4. In sum, the affirmation that it is even possible that the Lubavitcher Rebbe will be revealed as the Messiah undermines the parameters of the classic messianic faith of Judaism. Lubavitch messianism goes beyond this to declare with certainty that he is in fact the Messiah. This position abolishes Judaism’s criteria for identifying the Messiah even more ruthlessly. In effect, Judaism’s central criterion for identifying the Messiah has been transformed from his ushering in a redeemed world to his providing incorrect assurances about the redemption. In other words, we can be certain that a Rabbi of stature is the Messiah if he tells us repeatedly that the redemption will come in his generation and this assertion then turns out to be incorrect. This sounds like a parody, but it is not. The fact that one non-trivial strain of this movement goes further by attributing literal divinity to the Rebbe makes an already Christian- style belief all the more alien to historic Judaism.

7) What are the sources within Judaism that rules out the possibility of the Moshiach being:
  • A person that dies and comes back to life (not as part of Techiyas Hameisim, just as a separate miracle that Hashem performs, along the lines of the ressurection of the Ben Hashunamis by Elisha).
  • A person that, while alive, sets in motion the process of the Geulah, which plays out after his death. Then, after the Geulah happens, he is ressurected along with all of the other Tzadikim, to take his position as Melech Hamoshiach.
Some of the sources are reproduced in appendix 1 of my book. I attach the version in the Hebrew edition, which is somewhat fuller than the one in the English. [Note: This is available from me by email. Posting it proved too unwieldy -DB]

8) Even assuming that there are explicit sources within Judaism that rule the above out, why is the position that the Rebbe is Moshiach, in your view, at the level of heresy? Why shouldn't it just be a wrong-headed opinion, like believing in Torah UMadah, or that the Medinah is Itchalta D'Geulah, or that believing that the Medina is Itchalta D'Geulah is evil, or that Upsherin is right, or that Upsherin is wrong, etc. etc.

I have never stated unequivocally that this belief is heresy. I think it might be--and even if it is not, it undermines the defining parameters of one of the ikkarei ha-emunah, gives the lie to a fundamental argument against Christianity proffered by Jews through the ages, and tends to lead to avodah zarah.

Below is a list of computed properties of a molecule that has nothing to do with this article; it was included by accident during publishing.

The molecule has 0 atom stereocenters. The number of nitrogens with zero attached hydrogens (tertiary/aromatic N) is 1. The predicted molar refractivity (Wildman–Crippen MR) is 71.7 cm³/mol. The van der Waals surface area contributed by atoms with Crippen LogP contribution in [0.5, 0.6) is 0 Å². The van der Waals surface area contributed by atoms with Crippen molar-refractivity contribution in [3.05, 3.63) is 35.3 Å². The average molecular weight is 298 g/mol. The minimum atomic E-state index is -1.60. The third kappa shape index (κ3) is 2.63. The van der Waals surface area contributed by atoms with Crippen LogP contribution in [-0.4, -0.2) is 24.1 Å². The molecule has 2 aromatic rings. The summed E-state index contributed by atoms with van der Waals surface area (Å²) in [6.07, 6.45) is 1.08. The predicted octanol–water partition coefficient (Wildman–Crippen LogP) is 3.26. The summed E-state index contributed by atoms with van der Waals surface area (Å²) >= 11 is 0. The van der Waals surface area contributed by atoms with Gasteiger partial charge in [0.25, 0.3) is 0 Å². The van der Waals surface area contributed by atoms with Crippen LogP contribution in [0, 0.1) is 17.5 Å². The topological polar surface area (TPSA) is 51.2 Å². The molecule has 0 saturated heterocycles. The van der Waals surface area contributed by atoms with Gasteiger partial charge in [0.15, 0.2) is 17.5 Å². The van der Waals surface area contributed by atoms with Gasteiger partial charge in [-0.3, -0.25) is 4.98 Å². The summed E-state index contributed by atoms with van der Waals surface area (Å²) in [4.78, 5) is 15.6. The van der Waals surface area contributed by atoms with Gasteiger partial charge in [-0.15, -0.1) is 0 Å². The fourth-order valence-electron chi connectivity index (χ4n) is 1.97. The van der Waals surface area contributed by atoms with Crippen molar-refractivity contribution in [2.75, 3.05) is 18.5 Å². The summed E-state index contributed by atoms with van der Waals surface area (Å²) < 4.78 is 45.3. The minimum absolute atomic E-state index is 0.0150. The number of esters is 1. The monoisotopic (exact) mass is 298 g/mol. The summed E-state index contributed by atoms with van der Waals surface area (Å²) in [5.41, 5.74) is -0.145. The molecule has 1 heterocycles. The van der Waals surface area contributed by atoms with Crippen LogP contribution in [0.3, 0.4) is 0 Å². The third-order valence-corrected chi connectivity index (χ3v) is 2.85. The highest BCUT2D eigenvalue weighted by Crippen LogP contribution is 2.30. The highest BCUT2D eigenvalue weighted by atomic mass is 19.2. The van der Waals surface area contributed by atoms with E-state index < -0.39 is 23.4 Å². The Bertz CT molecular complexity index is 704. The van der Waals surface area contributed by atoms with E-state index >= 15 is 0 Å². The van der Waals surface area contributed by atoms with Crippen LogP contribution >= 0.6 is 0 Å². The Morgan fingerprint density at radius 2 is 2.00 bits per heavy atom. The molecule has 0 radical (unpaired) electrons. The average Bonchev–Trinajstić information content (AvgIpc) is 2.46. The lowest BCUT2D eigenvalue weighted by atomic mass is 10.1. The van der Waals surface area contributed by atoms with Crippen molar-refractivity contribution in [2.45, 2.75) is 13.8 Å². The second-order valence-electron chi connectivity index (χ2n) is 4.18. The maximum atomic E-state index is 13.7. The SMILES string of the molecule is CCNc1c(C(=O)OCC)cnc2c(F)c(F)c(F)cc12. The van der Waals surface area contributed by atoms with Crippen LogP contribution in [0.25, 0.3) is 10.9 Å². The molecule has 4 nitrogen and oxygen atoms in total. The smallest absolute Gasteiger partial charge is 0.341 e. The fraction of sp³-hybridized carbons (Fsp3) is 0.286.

Here is a selection from the introduction to the paperback edition of my book:
The dismissive reaction that sees this transformation as a trivial matter calls to mind a comic-book story that I read as a boy and have never forgotten. In the third from last frame of the story, two scientists in white lab coats are standing next to a time machine that they have just invented. Concerned that sending something substantial into the past might change history significantly, they decide to begin with a small stone. The caption in the penultimate frame reads, ‘At that moment, a little amphibian, slightly different from the rest, was poking its head out of the water’, and the picture shows the stone, which has materialized at the edge of a beach, about to hit that amphibian on the head. In the final frame, two erect, human-size lizards are standing next to the time machine in lab coats. One says to the other, ‘You see. Nothing happened.’
One of the reasons for this reaction is that many Orthodox Jews cannot think beyond the categories of heresy and non-heresy. From this blinkered perspective, if a belief is not unequivocal heresy, it cannot disqualify its advocates from any position of religious authority in Judaism. In the English edition I do not address these categories until the briefest of remarks in the final full chapter: ‘The messianist belief in itself, with its abolition of Judaism’s criteria for identifying the Messiah, is seen by some as heresy. I have studiously avoided that term, though I do not quarrel with those who use it’ (p. 145). This did not prevent my critics from asserting repeatedly that I labelled the messianists heretics (in David Singer’s version, ‘vile heretics’), and so I need to treat the matter somewhat more fully. Theoretically at least, traditional Judaism has maintained that heretical beliefs can have terrible consequences for their adherents in both this world and the next, and I am loath to make pronouncements about such matters.
One of the great rabbis of the twentieth century famously asserted that, in an age when divine providence is largely hidden, people who maintain such beliefs are not subject to all the consequences described in the classical Jewish texts. But the category of heresy has not been abolished, and it is generally analysed in terms of Maimonides’ thirteen principles of faith. (28) The twelfth of these is belief in the coming of the Messiah. I am inclined to think that the way to analyse the issue before us is to ask whether one who abolishes the defining parameters (gedarim, in the language of the yeshivas) of one of the fundamental principles of faith, while affirming the principle itself, is considered a heretic. When pondering this question, it may be worth asking if someone who believes in the messiahship of Jesus (setting aside all the other problems involved in such a belief) thereby denies the twelfth principle of Maimonides. The instinct of most Orthodox Jews would probably be that he or she does. Rabbi Moses Hagiz, an anti-Sabbatian polemicist, drew this conclusion explicitly with respect to the followers of Shabetai Tzevi after his death. ‘They deny the coming of the Messiah because according to them he has already come.’ (29) Hagiz certainly knew that Sabbatians awaited their Messiah’s return with bated breath, but in his view waiting for a Messiah who has already come is the equivalent of denying his coming. Of course there are monumental differences between Jesus or Shabetai Tzevi and the Rebbe, but the common denominator is that the believer identifies with certainty a Messiah who according to Judaism cannot be the Messiah. This formulation opens the way to other examples that can assist us in examining the question before us.